Photo credit: Indianapolis Motor Speedway

Saturday, February 1, 2014

"Wall Smacker" Warms Cold Winter Days

The only good thing about the never-ending snow, cold and generally miserable weather is that it allows me the opportunity to catch up on my motorsports reading.

Which brings me to “Wall Smacker,” the autobiography of 1925 Indianapolis 500 winner Peter DePaolo.

It’s a bit humbling to hold in your hands a book that is nearly 80 years old  - and in very good shape at that. I wonder how, why and where the original owner got it, and how many hands it has passed through before I was fortunate to find it.

I developed a certain fondness and appreciation for DePaolo as a 7-year-old after attending the 1975 Indianapolis 500 with my family. This was my first “official” 500 – I did attend the third day of the ill-fated 1973 event, but we left after Swede Savage had his horrible crash basically right in front of us.

The 1975 event marked the 50th anniversary of DePaolo’s win, so he took a ceremonial lap before the race. I also have memories of him being interviewed before the race, on Pole Day and on TV programs.

DePaolo also was the grand marshal of the parade that year. During each interview he was friendly and of course eager to recount his Indianapolis triumph.

As a side note, in a way we all may owe DePaolo a thanks - in a roundabout way - for establishing Jim Nabors as the yearly singer of “Back Home Again in Indiana.”

DePaolo belted out the song that means so much to fans on race day in 1971. How did he do? Well, accounts indicate that as a singer DePaolo was a great race car driver. The next year, Nabors took over and pretty much has had the job since.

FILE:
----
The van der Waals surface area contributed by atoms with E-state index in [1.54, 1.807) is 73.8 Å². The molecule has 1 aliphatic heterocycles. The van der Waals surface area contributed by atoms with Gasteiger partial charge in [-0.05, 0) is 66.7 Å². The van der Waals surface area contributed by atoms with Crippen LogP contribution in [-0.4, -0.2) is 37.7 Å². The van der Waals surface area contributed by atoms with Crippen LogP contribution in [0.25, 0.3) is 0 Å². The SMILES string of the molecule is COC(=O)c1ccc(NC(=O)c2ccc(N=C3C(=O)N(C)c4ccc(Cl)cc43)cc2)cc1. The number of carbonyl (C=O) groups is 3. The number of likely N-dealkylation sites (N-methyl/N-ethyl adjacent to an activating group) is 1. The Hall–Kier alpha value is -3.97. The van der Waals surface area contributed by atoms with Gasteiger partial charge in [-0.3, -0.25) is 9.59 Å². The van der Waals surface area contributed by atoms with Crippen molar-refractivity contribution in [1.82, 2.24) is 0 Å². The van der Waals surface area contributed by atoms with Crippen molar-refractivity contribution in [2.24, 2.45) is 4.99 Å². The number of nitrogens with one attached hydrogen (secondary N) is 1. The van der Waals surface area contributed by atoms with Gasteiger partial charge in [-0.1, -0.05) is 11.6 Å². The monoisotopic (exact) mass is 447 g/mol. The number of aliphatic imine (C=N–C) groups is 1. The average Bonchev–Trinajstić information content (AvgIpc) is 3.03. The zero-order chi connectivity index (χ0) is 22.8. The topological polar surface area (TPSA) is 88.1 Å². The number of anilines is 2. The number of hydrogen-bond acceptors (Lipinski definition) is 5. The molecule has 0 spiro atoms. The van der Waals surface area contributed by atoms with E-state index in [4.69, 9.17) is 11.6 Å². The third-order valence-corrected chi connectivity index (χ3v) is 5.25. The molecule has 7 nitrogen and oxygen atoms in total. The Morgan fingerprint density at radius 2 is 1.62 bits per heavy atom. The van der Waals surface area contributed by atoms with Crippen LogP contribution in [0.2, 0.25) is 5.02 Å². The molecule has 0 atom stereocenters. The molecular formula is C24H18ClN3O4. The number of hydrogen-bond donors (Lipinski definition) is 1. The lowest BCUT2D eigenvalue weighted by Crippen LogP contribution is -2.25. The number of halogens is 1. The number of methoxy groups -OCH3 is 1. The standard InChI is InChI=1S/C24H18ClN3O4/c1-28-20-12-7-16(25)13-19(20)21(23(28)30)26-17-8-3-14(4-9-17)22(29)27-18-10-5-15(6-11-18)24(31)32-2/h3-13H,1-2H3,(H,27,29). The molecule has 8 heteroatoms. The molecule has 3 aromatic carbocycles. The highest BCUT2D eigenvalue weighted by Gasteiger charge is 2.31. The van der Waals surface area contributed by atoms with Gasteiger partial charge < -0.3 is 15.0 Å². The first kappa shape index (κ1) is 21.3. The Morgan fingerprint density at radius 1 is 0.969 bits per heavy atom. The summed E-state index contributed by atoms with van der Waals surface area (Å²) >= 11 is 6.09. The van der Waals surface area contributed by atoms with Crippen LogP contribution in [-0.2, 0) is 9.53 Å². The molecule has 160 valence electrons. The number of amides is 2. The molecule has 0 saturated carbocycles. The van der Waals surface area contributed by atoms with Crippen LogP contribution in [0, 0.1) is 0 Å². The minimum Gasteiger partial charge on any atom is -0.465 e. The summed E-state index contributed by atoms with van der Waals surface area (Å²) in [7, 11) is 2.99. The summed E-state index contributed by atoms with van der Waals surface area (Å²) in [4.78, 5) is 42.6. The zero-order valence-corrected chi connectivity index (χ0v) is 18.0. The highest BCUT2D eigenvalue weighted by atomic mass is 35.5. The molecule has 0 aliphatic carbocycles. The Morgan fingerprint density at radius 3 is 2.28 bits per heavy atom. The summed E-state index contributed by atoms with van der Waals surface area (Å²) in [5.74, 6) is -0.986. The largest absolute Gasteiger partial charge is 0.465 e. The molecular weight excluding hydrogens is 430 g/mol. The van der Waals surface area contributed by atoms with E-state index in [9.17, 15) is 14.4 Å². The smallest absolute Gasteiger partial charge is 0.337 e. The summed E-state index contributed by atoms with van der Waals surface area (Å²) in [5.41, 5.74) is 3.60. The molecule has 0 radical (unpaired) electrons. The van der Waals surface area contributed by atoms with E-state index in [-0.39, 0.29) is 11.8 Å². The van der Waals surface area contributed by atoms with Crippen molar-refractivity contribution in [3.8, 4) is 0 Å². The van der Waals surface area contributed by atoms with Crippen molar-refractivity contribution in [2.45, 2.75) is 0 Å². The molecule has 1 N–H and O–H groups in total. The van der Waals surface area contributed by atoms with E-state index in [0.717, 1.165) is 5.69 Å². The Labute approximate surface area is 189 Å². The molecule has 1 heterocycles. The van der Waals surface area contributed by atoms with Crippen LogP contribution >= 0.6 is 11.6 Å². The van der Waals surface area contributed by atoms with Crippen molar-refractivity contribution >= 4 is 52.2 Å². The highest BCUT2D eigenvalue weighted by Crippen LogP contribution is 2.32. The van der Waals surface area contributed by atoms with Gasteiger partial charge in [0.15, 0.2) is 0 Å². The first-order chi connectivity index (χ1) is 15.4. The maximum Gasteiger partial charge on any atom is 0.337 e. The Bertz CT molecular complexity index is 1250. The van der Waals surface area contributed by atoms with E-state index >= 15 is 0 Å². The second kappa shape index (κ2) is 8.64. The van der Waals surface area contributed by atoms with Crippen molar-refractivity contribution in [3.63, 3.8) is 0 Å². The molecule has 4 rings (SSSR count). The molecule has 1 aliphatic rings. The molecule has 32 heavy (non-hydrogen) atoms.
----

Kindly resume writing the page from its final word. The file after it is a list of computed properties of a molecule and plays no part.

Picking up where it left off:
Back to “Wall Smacker,” which was the unfortunate nickname DePaolo earned, along with “Pileup Pete,” as he learned his craft. It’s an engaging, interesting read, full of tidbits of information that demonstrate how much racing has changed over the many decades – and how much remains the same.

For one thing, DePaolo developed quite a bit of mechanical knowledge as the riding mechanic for several years for his uncle, Ralph DePalma, winner of the 1915 500.

A.J. Foyt was probably the last driver who could actually work on his car; today’s rules mean that basically only the engineers and technicians from the respective manufacturers can touch the engine.

In DePaolo’s case, he often took an active hand in getting his machine prepped for races, sometimes working long into the night and morning before driving the next day.

DePaolo’s tale also includes traveling by boat to compete in Europe, racing in places like Charlotte, N.C., long before NASCAR was even a dream, running on the steeply banked board tracks and terrible crashes where drivers were thrown from their cars.

A glimpse at how the Speedway was managed under Eddie Rickenbacker, who owned the track before Tony Hulman bought it in 1945, also is offered.

People won’t be reading from iPads and Kindles 80 years from now – some other even more portable, more convenient piece of technology will do the job.

Still there’s no substitute for a good book, sitting on the shelf, waiting patiently to be discovered and appreciated by a new audience.